in conditions like acid stomach, heartburn, gastritis, peptic ulcers, colic, flatulence etc. All parts of the plant have an astringent effect and are a mild remedy for diarrhoea.
Used externally in ointments and poultices, it can help to relieve pain and improve wound healing.
Historically, meadowsweet has been used to flavour mead (hence the name "mead wort"), as well as being used as a strewing herb in Elizabethan times, strewn on floors (for example during weddings in churches, hence the name "bridewort") to give the rooms a pleasant aroma. Dried, the flowers are also used in potpourri.

It's also interesting to know that meadowsweet, water mint, and vervain were three herbs held most sacred by the Druids. Also, anything made with meadowsweet is ideal for using at the harvest festival Lughnasadh, also called Lammas, that is coming up on the 1st of August since this is one of the corresponding plants.

Where and How to Harvest Meadowsweet

Meadowsweet (Filipendula ulmaria) prefers moist habitats and sunlit areas, and therefore is often found near water or damp meadows, alongside drainage ditches, roadsides, hedgerows, streams and lakes. They can reach up to 2 meters in growth. And believe me, even though they are not very prominent flowers, once you start noticing them you’ll see them everywhere!

Before going out to forage for any wild meadowsweet, do your research to make sure you have the right flower. Plants that resemble the meadowsweet plant include its close relative and non-toxic dropwort (Filipendula vulgaris) as well as the edible and equally delicious elderflowers, but it can also be mistaken for the deadly poisonous hemlock or the toxic fool's parsley. There are four ways to identify meadowsweet (and as with all wild herbs, make sure your plant matches ALL of the identifiers! only pick when you are 100 % sure this is the right one!):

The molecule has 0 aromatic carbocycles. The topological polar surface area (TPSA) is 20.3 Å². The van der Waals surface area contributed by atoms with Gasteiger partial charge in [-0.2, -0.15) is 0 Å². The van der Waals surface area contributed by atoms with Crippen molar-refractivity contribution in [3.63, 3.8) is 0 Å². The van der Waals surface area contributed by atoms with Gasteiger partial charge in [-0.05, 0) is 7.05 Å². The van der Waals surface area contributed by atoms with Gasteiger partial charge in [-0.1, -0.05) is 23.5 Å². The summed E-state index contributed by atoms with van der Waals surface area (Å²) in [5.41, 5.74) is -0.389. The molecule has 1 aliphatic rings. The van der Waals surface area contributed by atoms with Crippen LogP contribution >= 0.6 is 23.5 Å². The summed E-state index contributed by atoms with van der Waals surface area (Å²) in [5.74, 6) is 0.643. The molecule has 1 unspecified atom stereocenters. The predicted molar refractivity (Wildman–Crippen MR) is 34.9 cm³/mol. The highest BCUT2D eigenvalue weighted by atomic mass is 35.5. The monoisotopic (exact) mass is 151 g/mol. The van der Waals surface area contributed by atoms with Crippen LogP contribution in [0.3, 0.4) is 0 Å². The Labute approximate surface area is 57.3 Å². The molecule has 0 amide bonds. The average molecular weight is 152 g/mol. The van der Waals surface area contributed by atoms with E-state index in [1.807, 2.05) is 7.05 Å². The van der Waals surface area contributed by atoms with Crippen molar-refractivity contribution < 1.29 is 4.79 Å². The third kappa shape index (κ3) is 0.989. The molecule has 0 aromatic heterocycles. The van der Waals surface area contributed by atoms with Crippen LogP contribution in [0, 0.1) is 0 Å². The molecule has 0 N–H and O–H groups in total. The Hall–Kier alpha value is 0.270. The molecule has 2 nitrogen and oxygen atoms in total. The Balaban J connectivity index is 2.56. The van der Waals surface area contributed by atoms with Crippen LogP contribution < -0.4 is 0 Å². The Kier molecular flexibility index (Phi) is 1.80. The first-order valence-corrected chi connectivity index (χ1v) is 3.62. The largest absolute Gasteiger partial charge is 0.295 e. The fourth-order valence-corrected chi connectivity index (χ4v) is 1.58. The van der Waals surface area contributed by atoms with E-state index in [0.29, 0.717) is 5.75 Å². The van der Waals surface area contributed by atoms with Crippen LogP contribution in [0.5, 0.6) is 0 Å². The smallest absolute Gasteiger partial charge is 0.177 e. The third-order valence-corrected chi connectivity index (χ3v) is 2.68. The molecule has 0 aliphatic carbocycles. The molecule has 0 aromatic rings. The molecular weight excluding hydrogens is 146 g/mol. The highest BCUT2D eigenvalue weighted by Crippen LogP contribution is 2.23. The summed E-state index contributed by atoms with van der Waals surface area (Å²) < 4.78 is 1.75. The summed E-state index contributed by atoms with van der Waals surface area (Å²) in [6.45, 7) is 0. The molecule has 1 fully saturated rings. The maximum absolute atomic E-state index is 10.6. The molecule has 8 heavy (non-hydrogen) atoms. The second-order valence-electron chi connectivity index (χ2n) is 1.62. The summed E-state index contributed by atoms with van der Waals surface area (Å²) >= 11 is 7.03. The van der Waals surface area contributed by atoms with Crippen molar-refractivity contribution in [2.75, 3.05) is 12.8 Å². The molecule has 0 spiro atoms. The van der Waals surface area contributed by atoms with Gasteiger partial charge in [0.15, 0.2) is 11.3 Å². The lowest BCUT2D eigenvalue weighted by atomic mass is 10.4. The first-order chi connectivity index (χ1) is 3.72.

1) the environment, as described above.
2) the leaves which are easy to identify because of their very distinctive pattern, with serrated, crinkled leaves coming out in pairs and tiny little leaflets in-between the larger leaves along the stalk, and a three-pronged leaf at the end, similar to a Canadian maple. The leaf stalks come out alternately from the evenly pinkish red stem. if you are still not sure, take a leave and crumple it between your fingers. It should have a characteristic medicinal smell similar to Germolene antiseptic cream due to the concentrated salicylic acid.